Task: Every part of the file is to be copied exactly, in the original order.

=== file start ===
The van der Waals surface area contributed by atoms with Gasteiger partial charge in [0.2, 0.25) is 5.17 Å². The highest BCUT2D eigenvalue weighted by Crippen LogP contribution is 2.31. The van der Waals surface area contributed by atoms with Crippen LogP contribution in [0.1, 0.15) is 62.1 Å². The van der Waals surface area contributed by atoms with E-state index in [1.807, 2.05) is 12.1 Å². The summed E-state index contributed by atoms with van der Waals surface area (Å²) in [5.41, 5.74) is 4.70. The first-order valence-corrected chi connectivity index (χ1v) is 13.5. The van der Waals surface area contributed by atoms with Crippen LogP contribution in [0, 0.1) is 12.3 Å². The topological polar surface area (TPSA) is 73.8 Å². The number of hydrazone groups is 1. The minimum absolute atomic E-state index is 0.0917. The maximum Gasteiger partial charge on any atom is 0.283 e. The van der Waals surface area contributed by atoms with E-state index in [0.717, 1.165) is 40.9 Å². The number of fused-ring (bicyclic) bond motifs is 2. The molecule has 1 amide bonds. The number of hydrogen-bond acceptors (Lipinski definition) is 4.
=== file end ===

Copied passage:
The van der Waals surface area contributed by atoms with Gasteiger partial charge in [0.2, 0.25) is 5.17 Å². The highest BCUT2D eigenvalue weighted by Crippen LogP contribution is 2.31. The van der Waals surface area contributed by atoms with Crippen LogP contribution in [0.1, 0.15) is 62.1 Å². The van der Waals surface area contributed by atoms with E-state index in [1.807, 2.05) is 12.1 Å². The summed E-state index contributed by atoms with van der Waals surface area (Å²) in [5.41, 5.74) is 4.70. The first-order valence-corrected chi connectivity index (χ1v) is 13.5. The van der Waals surface area contributed by atoms with Crippen LogP contribution in [0, 0.1) is 12.3 Å². The topological polar surface area (TPSA) is 73.8 Å². The number of hydrazone groups is 1. The minimum absolute atomic E-state index is 0.0917. The maximum Gasteiger partial charge on any atom is 0.283 e. The van der Waals surface area contributed by atoms with E-state index in [0.717, 1.165) is 40.9 Å². The number of fused-ring (bicyclic) bond motifs is 2. The molecule has 1 amide bonds. The number of hydrogen-bond acceptors (Lipinski definition) is 4.